Domestic violence and abuse is a crime and the law has been set up to help protect the victims of domestic violence from their abusers through a number of court orders. The Family Law Act 1996 provides for two types of court order, namely occupation orders and non-molestation orders (will be discussed in the next article) to protect the victims of domestic violence from their abusers.
What is an occupation order?
Occupational orders are civil orders that can be granted by the courts to protect victims from domestic abuse or violence of their abusers. Usually, the victim and abuser are living in a same household or had lived together in the past and occupation order affects both of theirs rights.
This order is used in circumstances where you the victim wish to continue to live in your home but want to prevent the abuser from living in the same house as you. This order usually is granted for a set amount of time and on temporary basis most of the time.
Who can apply for an occupation order?
Section 62(3) of the Family Law Act 1996 allows you to apply for an occupation order against an associated person. Associated persons are defined by the law to include couples who are or have been married, civil partners, relatives or cohabitants or former cohabitants. Couples who have been engaged also come under associated persons.
The type of application you can apply for depends on your relationship with the abuser but all applications are covered by the Family Law Act 1996.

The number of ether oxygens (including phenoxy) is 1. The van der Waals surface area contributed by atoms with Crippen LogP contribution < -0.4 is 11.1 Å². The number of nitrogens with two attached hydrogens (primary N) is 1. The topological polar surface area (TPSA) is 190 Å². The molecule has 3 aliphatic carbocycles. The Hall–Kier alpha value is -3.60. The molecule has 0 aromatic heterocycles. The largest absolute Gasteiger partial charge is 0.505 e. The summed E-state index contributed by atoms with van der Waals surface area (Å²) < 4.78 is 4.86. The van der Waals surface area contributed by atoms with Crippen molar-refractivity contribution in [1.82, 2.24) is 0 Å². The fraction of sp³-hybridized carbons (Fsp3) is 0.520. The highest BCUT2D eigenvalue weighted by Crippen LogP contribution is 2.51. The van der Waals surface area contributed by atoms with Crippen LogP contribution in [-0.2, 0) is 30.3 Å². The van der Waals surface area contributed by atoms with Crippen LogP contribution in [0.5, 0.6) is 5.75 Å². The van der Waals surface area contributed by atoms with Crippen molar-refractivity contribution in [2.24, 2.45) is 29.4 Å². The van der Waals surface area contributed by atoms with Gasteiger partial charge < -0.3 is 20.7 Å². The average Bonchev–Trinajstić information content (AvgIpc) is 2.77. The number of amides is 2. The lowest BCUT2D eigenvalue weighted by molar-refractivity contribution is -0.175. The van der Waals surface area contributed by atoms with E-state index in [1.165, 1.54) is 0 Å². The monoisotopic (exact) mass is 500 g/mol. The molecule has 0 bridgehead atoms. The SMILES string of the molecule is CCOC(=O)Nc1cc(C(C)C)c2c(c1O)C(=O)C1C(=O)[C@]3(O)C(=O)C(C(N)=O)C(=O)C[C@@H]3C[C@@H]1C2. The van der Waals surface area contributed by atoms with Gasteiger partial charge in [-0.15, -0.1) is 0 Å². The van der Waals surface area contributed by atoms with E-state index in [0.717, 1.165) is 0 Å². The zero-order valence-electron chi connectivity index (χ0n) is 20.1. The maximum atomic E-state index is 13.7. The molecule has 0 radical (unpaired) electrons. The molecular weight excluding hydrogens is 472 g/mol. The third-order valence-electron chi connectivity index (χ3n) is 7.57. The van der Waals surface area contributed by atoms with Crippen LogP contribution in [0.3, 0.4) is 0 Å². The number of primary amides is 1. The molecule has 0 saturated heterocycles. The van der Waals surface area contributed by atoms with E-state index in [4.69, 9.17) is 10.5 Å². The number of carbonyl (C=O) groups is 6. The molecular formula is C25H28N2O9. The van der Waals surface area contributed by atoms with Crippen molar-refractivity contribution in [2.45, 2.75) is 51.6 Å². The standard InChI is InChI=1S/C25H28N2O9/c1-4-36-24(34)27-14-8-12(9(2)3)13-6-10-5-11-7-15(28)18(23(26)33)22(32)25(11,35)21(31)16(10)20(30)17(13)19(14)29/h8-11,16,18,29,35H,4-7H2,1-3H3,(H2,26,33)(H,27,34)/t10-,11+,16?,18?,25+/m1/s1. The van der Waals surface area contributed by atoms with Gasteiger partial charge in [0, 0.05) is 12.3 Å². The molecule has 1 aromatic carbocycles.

Criteria must to be met
When considering whether to grant an occupation order the court applies two tests to it. First, is the balance of harm test which establishes whether an applicant or child will suffer significant harm if the occupation order is or is not, granted. If the first test favours not granting an occupation order then the court will go on to apply the second test. The second test is referred as the core criteria test, which requires the court to look at factors such as both parties housing needs or children’s housing needs if children are involved, financial resources of both parties and the effect of any order on the wellbeing and health of any children.
We at Sabeers Stone Greene LLP can assist you in making this application to a civil court or a magistrates court through the assistance and legal advice from our experienced family law solicitors.